The decline in the amount of old newspapers (ONP) being generated also is affecting MRFs and paper stock plants. Ten years ago there were ample amounts of recovered No. 6 and No. 8 ONP to supply end markets. However, demographics and the reading habits of the public have sharply curtailed newsprint demand. Many plants were designed to process the larger ratios of ONP, and some recyclers are scrambling to find replacement materials.

For consumers of ONP, an added challenge is the move by some paper recyclers to commingle ONP with other fiber grades, further reducing the supply of clean ONP.

A constant on the list over the years has been Waste Management Inc. (WM), Houston. The company has taken several steps to grow since the most recent publication of this list, in 2010. About two years ago the company acquired three recycling plants from Baltimore-based Canusa Hershman Recycling Co. The facilities, located in Maryland and Virginia, added around 30,000 tons of recyclables per month to WMRA (Waste Management Recycle America). More recently, in early 2013, WMRA snapped up the assets of Greenstar Recycling, which had operated 12 material recovery facilities (MRFs) in the U.S. The MRFs include seven single-stream facilities and a brokerage business. The Greenstar acquisition is expected to add another 1.5 million tons of recyclables and more than 12,000 customers to WM. The company says that it now has the capacity to manage around 15 million tons per year of recyclables.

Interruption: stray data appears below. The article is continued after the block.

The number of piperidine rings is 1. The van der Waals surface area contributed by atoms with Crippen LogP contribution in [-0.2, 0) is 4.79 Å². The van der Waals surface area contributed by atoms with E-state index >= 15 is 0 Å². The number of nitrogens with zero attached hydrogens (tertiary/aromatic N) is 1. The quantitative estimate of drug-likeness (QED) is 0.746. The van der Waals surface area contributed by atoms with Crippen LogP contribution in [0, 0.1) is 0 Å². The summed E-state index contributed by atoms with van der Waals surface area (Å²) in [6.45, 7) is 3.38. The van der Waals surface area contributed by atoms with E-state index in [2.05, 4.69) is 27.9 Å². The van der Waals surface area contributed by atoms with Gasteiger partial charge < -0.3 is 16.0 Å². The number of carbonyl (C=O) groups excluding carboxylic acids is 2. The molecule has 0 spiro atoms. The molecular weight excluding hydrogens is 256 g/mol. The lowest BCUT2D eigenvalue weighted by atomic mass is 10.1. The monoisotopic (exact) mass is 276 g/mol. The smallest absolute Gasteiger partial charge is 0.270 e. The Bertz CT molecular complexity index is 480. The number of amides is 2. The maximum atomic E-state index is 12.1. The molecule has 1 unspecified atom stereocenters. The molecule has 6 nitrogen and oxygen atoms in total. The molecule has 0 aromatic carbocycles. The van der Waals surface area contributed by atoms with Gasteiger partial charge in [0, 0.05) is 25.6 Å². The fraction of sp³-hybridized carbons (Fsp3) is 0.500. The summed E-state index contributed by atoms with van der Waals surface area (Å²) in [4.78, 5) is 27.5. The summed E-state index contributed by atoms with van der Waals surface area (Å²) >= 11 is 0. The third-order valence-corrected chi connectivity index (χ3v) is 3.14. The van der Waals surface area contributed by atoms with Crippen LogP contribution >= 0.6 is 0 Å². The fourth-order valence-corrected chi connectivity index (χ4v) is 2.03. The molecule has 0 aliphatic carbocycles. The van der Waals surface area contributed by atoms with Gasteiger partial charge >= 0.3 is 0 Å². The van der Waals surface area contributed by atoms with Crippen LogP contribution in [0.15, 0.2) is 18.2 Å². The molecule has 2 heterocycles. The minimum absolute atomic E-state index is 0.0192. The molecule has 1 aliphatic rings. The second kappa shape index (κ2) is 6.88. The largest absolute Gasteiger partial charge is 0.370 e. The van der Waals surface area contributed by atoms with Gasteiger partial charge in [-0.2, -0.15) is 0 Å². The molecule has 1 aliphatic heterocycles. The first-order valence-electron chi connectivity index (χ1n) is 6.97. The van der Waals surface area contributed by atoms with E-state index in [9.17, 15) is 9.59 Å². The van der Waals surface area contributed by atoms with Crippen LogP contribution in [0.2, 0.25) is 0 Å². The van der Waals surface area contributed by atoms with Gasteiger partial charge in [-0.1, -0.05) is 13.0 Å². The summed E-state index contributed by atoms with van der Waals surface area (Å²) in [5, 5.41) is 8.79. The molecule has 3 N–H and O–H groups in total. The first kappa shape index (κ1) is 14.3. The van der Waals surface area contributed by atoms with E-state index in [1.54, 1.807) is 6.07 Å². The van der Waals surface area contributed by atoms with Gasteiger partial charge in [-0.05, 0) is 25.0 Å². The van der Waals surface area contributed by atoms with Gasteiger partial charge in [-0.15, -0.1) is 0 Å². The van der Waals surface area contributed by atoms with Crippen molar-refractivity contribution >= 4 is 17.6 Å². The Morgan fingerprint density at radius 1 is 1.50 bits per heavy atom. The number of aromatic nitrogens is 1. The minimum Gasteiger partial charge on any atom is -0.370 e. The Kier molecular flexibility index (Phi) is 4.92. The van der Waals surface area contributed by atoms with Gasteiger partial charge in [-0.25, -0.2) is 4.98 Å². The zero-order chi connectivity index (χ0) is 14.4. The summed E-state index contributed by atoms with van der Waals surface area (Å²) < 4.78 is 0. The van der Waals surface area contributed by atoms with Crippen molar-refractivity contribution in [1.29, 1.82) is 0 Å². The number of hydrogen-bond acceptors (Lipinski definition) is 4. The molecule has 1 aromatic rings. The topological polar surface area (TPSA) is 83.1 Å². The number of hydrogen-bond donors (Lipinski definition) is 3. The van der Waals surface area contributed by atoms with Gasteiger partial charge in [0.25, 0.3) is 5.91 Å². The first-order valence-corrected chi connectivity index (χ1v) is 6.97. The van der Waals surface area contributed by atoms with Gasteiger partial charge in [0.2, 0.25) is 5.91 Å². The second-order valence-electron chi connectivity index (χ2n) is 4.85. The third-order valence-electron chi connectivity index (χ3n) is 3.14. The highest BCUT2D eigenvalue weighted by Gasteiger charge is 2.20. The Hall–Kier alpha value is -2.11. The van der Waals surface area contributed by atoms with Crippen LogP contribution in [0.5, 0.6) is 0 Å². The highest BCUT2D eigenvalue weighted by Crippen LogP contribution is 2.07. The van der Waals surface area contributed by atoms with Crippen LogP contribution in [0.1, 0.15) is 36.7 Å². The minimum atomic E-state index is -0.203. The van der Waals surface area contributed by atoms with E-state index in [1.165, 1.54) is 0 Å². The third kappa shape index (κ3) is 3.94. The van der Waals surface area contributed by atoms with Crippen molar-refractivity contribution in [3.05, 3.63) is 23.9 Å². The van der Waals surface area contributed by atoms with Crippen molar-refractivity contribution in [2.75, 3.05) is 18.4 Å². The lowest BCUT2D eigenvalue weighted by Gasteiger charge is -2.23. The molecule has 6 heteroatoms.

In a news release announcing the acquisition of Greenstar, William Caesar, president of WMRA, said, “Acquiring Greenstar advances our growth and transformation strategy to extract more value from the material that we manage. We have a stated goal of managing 20 million tons of recyclable material by 2020. With these assets, we have the capacity to achieve almost three quarters of that goal and extend our ability to provide the recycling services that customers want.”

In addition to the acquisitions, WM also continues to build single-stream MRFs throughout the country, which have added to the overall volume of fiber it processes.

Pratt Recycling, a part of Conyers, Ga.-based Pratt Industries, also has worked its way up the list of the largest scrap paper processors in North America. The company, which opened its third recycled paperboard mill, in Shreveport, La., has been aggressively bulking up its collection division to supply its mills. In addition to its newest mill in Louisiana, Pratt operates recycled paperboard mills in Conyers, Ga., and Staten Island, N.Y. To ensure it has adequate supply for its mills, the company has steadily grown its collection arm, and now has a total of 12 facilities, primarily in the South and Midwest.